One of the crown jewels of contemporary speculative fiction is Iain M. Banks’ Culture series. The books deal with a utopian civilization called simply “The Culture,” which is composed of “seven or eight humanoid species” along with Artificial Intellegences (AIs). The Culture is more than 9,000 years old, and spans the Milky Way; but it is only one of hundreds of space-faring civilizations in the galaxy.
Despite the Culture’s long history and incredible technology, Banks has said that the stories already written take place from about 1300 AD to 2100 AD — In our past or near future! I love that subtle jab at our own civilization. How primitive and ignorant might we seem, if only we knew what else was out there?
I am ashamed to say that I’ve never finished a Culture novel. I started and abandoned both Consider Phlebas (the first Culture book, though they don’t need to be read in order) and Excession. I will have to remedy that soon! In the meantime, I did pick up Banks’ collection The State of the Art, which features two Culture stories and an essay called “A Few Notes on The Culture.” That essay is a wonderful overview of this beautifully complex fictional civilization.
Here’s a taste:
[V]irtually everyone in the Culture carries the results of genetic manipulation in every cell of their body; it is arguably the most reliable signifier of Culture status.
Thanks to that genetic manipulation, the average Culture human will be born whole and healthy and of significantly (though not immensely) greater intelligence than their basic human genetic inheritance might imply. There are thousands of alterations to that human-basic inheritance […] but the major changes the standard Culture person would expect to be born with would include an optimized immune system and enhanced senses, freedom from inheritable diseases or defects, the ability to control their autonomic processes and nervous system (pain can, in effect, be switched off), and to survive and fully recover from wounds which would either kill or permanently mutilate without such genetic tinkering.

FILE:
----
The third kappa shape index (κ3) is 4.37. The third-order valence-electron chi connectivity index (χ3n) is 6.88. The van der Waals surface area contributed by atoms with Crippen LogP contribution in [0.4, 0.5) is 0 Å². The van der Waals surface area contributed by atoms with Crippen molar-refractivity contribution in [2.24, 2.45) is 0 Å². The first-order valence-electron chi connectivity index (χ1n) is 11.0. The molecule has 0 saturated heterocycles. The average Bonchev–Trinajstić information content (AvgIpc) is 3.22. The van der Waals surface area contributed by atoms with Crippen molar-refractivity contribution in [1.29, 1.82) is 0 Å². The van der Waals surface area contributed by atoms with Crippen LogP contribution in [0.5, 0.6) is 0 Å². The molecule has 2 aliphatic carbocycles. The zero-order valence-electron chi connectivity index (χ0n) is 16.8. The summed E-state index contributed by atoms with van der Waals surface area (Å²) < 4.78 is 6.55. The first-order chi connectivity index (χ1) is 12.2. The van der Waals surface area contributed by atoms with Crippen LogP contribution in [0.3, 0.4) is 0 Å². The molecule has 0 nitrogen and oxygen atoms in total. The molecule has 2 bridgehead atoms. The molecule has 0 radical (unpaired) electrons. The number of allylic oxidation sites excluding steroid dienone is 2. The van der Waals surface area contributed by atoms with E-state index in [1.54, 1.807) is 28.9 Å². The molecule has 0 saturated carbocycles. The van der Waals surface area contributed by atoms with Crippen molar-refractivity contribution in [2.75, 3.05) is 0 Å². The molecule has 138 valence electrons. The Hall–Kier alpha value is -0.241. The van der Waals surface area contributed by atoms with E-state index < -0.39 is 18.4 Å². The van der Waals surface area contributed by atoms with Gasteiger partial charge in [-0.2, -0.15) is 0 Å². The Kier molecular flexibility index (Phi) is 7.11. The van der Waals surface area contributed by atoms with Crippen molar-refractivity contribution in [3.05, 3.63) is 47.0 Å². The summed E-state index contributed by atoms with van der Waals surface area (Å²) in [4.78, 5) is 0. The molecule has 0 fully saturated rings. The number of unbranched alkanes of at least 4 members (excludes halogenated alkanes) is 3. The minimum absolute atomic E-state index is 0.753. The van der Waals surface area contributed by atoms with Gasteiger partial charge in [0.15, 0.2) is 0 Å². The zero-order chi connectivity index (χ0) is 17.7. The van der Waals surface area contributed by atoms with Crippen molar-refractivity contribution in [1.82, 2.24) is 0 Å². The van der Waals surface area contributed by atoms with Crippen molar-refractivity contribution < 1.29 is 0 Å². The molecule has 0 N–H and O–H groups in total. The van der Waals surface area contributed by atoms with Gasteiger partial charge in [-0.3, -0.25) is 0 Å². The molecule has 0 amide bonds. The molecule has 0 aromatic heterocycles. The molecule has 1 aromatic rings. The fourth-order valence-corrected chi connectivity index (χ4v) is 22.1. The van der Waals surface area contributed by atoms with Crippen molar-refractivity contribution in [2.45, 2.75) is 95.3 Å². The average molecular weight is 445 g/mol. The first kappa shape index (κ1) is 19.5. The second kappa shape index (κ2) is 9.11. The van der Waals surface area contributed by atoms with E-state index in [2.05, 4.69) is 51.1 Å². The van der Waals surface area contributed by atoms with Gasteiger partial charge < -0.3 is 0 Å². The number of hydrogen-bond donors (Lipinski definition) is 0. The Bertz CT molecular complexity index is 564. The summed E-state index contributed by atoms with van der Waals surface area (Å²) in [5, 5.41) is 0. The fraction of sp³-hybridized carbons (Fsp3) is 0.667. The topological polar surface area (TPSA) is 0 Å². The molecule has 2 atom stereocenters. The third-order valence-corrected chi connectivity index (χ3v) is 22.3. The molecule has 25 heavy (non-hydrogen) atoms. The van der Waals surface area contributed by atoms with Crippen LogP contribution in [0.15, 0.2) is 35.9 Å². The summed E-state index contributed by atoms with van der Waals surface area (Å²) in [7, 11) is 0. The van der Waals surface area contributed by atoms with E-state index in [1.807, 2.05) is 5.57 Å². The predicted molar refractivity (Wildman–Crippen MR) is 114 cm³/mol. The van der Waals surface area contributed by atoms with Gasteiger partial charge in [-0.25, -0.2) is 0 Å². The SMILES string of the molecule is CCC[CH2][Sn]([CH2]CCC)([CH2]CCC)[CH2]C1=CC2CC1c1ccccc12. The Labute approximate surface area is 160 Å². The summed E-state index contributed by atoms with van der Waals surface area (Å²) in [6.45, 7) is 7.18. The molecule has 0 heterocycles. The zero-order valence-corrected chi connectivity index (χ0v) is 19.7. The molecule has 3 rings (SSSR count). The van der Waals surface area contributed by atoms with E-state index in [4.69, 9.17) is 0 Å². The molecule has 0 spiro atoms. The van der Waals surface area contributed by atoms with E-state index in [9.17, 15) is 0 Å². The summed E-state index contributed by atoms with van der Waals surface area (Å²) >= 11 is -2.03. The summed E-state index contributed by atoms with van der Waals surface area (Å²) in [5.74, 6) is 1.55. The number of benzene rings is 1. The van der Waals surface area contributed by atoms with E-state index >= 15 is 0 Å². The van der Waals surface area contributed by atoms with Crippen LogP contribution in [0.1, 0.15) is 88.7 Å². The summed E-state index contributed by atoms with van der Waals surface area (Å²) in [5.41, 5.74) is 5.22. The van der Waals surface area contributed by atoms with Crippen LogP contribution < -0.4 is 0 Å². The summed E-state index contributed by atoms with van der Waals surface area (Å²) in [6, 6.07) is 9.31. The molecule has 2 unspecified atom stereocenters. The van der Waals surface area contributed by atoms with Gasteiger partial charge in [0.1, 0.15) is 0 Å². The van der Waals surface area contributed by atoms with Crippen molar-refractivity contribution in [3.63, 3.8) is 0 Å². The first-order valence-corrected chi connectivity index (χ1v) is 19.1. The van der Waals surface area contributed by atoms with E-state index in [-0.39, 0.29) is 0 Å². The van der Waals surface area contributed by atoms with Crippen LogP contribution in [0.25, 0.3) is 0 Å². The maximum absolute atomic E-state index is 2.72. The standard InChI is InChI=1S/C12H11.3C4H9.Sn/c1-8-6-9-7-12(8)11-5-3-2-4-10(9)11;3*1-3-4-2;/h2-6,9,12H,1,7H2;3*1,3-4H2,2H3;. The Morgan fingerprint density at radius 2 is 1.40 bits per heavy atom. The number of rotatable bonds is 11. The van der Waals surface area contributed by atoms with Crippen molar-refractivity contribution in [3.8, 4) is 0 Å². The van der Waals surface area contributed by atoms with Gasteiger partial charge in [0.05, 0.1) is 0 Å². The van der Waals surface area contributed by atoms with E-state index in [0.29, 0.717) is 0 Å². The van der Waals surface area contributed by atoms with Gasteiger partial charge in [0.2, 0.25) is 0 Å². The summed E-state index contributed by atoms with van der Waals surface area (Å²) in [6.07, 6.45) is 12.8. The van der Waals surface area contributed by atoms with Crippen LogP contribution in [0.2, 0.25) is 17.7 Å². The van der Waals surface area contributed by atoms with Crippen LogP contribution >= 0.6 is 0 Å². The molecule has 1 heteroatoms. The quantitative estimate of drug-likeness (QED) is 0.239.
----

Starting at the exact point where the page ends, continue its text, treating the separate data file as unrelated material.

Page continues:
The vast majority of people are also born with greatly altered glands housed within their central nervous systems, usually referred to as “drug glands.” These secrete — on command — mood- and sensory-appreciation-altering compounds into the person’s bloodstream. A similar preponderance of Culture inhabitants have subtly altered reproductive organs — and control over the associated nerves — to enhance sexual pleasure. Ovulation is at will in the female, and a fetus up to a certain stage may be re-absorbed, aborted, or held at a static point in its development; again, as willed. An elaborate thought-code, self-administered in a trance-like state (or simply a consistent desire, even if not conscious) will lead, over the course of about a year, to what amounts to a viral change from one sex into the other. The convention — tradition, even — in the Culture during the time of the stories written so far is that each person should give birth to one child in their lives.
It’s worth noting that Culture people generally live between three and four hundred years, but do die — Although there are exceptions!
Some people choose biological immortality; others have their personality transcribed into AIs and die happy feeling they continue to exist elsewhere; others again go into Storage, to be woken in more (or less) interesting times, or only every decade, or century, or aeon, or over exponentially increasing intervals, or only when it looks like something really different is happening…
I love speculative fiction exactly for this sort of imaginative evaluation of all the various ways human civilization could be improved. Not to put us down; just to put our achievements and failures in the bigger-picture context of what might be possible if we stopped killing each other and started working together.
The Culture stories are largely about problems and paradoxes that confront liberal societies […] Even the Culture has to compromise its ideals where diplomacy and its own security are concerned. (wikipedia).
I should try to read one of these books one day.